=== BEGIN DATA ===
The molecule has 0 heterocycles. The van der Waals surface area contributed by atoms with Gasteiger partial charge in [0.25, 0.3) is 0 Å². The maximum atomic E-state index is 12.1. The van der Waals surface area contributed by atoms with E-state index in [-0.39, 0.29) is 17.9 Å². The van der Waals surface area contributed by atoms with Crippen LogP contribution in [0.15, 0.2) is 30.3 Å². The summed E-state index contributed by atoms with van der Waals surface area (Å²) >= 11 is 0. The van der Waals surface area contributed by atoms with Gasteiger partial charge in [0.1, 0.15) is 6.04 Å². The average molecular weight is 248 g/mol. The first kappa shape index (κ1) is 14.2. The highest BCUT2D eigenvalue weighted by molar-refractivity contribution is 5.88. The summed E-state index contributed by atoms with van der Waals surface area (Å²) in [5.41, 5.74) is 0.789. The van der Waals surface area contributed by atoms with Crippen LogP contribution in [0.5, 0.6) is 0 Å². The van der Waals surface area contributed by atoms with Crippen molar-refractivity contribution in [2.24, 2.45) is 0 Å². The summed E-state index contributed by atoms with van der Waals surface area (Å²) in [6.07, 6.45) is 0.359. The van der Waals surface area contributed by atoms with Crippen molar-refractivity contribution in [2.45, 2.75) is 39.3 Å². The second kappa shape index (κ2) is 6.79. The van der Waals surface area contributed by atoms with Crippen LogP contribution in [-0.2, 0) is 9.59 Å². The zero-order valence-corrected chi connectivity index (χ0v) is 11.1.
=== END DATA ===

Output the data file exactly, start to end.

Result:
The molecule has 0 heterocycles. The van der Waals surface area contributed by atoms with Gasteiger partial charge in [0.25, 0.3) is 0 Å². The maximum atomic E-state index is 12.1. The van der Waals surface area contributed by atoms with E-state index in [-0.39, 0.29) is 17.9 Å². The van der Waals surface area contributed by atoms with Crippen LogP contribution in [0.15, 0.2) is 30.3 Å². The summed E-state index contributed by atoms with van der Waals surface area (Å²) >= 11 is 0. The van der Waals surface area contributed by atoms with Gasteiger partial charge in [0.1, 0.15) is 6.04 Å². The average molecular weight is 248 g/mol. The first kappa shape index (κ1) is 14.2. The highest BCUT2D eigenvalue weighted by molar-refractivity contribution is 5.88. The summed E-state index contributed by atoms with van der Waals surface area (Å²) in [5.41, 5.74) is 0.789. The van der Waals surface area contributed by atoms with Crippen LogP contribution in [0.5, 0.6) is 0 Å². The van der Waals surface area contributed by atoms with Crippen molar-refractivity contribution in [2.24, 2.45) is 0 Å². The summed E-state index contributed by atoms with van der Waals surface area (Å²) in [6.07, 6.45) is 0.359. The van der Waals surface area contributed by atoms with Crippen molar-refractivity contribution in [2.45, 2.75) is 39.3 Å². The second kappa shape index (κ2) is 6.79. The van der Waals surface area contributed by atoms with Crippen LogP contribution in [-0.2, 0) is 9.59 Å². The zero-order valence-corrected chi connectivity index (χ0v) is 11.1.